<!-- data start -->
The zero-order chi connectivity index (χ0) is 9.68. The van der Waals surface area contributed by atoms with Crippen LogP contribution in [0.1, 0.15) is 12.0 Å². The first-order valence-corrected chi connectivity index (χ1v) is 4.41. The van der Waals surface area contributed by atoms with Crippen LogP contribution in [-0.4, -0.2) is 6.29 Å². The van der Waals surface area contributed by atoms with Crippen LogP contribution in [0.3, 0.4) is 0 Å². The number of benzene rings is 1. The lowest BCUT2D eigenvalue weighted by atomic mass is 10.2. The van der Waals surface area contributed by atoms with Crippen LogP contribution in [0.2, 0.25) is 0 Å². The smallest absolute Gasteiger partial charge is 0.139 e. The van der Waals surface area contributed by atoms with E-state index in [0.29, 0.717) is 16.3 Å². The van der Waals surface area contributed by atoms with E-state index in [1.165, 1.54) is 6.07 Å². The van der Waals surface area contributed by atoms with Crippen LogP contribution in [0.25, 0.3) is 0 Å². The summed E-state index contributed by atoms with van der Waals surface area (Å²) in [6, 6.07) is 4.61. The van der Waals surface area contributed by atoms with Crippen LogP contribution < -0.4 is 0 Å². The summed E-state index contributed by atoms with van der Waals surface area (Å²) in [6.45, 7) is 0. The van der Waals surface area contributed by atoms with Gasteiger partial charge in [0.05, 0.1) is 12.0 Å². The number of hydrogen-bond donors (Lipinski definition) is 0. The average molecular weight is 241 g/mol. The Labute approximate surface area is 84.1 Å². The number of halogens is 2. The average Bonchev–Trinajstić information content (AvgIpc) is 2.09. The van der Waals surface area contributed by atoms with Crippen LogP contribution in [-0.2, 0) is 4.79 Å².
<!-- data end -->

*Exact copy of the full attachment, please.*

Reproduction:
The zero-order chi connectivity index (χ0) is 9.68. The van der Waals surface area contributed by atoms with Crippen LogP contribution in [0.1, 0.15) is 12.0 Å². The first-order valence-corrected chi connectivity index (χ1v) is 4.41. The van der Waals surface area contributed by atoms with Crippen LogP contribution in [-0.4, -0.2) is 6.29 Å². The van der Waals surface area contributed by atoms with Crippen LogP contribution in [0.3, 0.4) is 0 Å². The number of benzene rings is 1. The lowest BCUT2D eigenvalue weighted by atomic mass is 10.2. The van der Waals surface area contributed by atoms with Crippen LogP contribution in [0.2, 0.25) is 0 Å². The smallest absolute Gasteiger partial charge is 0.139 e. The van der Waals surface area contributed by atoms with E-state index in [0.29, 0.717) is 16.3 Å². The van der Waals surface area contributed by atoms with E-state index in [1.165, 1.54) is 6.07 Å². The van der Waals surface area contributed by atoms with Crippen LogP contribution in [0.25, 0.3) is 0 Å². The summed E-state index contributed by atoms with van der Waals surface area (Å²) in [6, 6.07) is 4.61. The van der Waals surface area contributed by atoms with Crippen LogP contribution < -0.4 is 0 Å². The summed E-state index contributed by atoms with van der Waals surface area (Å²) in [6.45, 7) is 0. The van der Waals surface area contributed by atoms with Gasteiger partial charge in [0.05, 0.1) is 12.0 Å². The number of hydrogen-bond donors (Lipinski definition) is 0. The average molecular weight is 241 g/mol. The Labute approximate surface area is 84.1 Å². The number of halogens is 2. The average Bonchev–Trinajstić information content (AvgIpc) is 2.09. The van der Waals surface area contributed by atoms with Crippen LogP contribution in [-0.2, 0) is 4.79 Å².